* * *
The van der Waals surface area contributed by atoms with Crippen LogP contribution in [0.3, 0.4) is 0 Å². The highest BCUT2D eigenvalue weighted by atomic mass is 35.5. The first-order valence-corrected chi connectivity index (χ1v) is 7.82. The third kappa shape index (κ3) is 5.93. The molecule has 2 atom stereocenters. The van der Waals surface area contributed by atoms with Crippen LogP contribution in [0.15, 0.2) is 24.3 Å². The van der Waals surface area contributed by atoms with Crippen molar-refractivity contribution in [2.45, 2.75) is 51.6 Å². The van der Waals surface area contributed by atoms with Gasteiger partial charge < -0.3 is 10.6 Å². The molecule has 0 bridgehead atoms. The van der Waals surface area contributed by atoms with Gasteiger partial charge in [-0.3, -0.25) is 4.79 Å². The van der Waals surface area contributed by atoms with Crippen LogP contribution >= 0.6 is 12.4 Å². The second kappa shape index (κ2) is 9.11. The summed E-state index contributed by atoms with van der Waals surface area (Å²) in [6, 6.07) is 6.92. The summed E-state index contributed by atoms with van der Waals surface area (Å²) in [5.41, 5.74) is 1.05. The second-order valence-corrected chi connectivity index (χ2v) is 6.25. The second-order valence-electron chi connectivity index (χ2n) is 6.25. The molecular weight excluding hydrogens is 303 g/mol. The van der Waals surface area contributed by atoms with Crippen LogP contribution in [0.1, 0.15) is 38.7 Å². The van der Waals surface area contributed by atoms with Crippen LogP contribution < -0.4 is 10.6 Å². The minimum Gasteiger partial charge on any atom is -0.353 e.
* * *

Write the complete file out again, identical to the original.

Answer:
The van der Waals surface area contributed by atoms with Crippen LogP contribution in [0.3, 0.4) is 0 Å². The highest BCUT2D eigenvalue weighted by atomic mass is 35.5. The first-order valence-corrected chi connectivity index (χ1v) is 7.82. The third kappa shape index (κ3) is 5.93. The molecule has 2 atom stereocenters. The van der Waals surface area contributed by atoms with Crippen LogP contribution in [0.15, 0.2) is 24.3 Å². The van der Waals surface area contributed by atoms with Crippen molar-refractivity contribution in [2.45, 2.75) is 51.6 Å². The van der Waals surface area contributed by atoms with Gasteiger partial charge < -0.3 is 10.6 Å². The molecule has 0 bridgehead atoms. The van der Waals surface area contributed by atoms with Gasteiger partial charge in [-0.3, -0.25) is 4.79 Å². The van der Waals surface area contributed by atoms with Crippen LogP contribution >= 0.6 is 12.4 Å². The second kappa shape index (κ2) is 9.11. The summed E-state index contributed by atoms with van der Waals surface area (Å²) in [6, 6.07) is 6.92. The summed E-state index contributed by atoms with van der Waals surface area (Å²) in [5.41, 5.74) is 1.05. The second-order valence-corrected chi connectivity index (χ2v) is 6.25. The second-order valence-electron chi connectivity index (χ2n) is 6.25. The molecular weight excluding hydrogens is 303 g/mol. The van der Waals surface area contributed by atoms with Crippen LogP contribution in [0.1, 0.15) is 38.7 Å². The van der Waals surface area contributed by atoms with Crippen LogP contribution < -0.4 is 10.6 Å². The minimum Gasteiger partial charge on any atom is -0.353 e.